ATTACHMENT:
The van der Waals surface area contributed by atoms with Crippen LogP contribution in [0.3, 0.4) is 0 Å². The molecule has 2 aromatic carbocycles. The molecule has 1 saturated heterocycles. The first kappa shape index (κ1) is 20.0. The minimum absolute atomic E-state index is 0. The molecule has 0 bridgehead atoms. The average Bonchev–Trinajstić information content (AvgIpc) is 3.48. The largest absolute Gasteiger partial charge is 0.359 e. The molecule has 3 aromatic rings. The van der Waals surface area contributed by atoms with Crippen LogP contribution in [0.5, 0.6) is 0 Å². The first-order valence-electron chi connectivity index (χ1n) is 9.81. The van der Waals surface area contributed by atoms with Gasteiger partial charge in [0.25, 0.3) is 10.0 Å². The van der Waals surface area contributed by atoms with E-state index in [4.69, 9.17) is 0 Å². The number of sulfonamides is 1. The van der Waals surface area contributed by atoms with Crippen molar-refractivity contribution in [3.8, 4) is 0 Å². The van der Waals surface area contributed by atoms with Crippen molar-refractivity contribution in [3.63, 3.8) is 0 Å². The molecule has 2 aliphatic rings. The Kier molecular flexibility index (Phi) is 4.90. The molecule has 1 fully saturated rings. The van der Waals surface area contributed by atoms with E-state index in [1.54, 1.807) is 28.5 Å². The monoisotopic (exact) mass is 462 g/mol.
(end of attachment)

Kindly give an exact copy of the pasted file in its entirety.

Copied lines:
The van der Waals surface area contributed by atoms with Crippen LogP contribution in [0.3, 0.4) is 0 Å². The molecule has 2 aromatic carbocycles. The molecule has 1 saturated heterocycles. The first kappa shape index (κ1) is 20.0. The minimum absolute atomic E-state index is 0. The molecule has 0 bridgehead atoms. The average Bonchev–Trinajstić information content (AvgIpc) is 3.48. The largest absolute Gasteiger partial charge is 0.359 e. The molecule has 3 aromatic rings. The van der Waals surface area contributed by atoms with Crippen LogP contribution in [0.5, 0.6) is 0 Å². The first-order valence-electron chi connectivity index (χ1n) is 9.81. The van der Waals surface area contributed by atoms with Gasteiger partial charge in [0.25, 0.3) is 10.0 Å². The van der Waals surface area contributed by atoms with E-state index in [4.69, 9.17) is 0 Å². The number of sulfonamides is 1. The van der Waals surface area contributed by atoms with Crippen molar-refractivity contribution in [3.8, 4) is 0 Å². The van der Waals surface area contributed by atoms with Crippen molar-refractivity contribution in [3.63, 3.8) is 0 Å². The molecule has 2 aliphatic rings. The Kier molecular flexibility index (Phi) is 4.90. The molecule has 1 fully saturated rings. The van der Waals surface area contributed by atoms with E-state index in [1.54, 1.807) is 28.5 Å². The monoisotopic (exact) mass is 462 g/mol.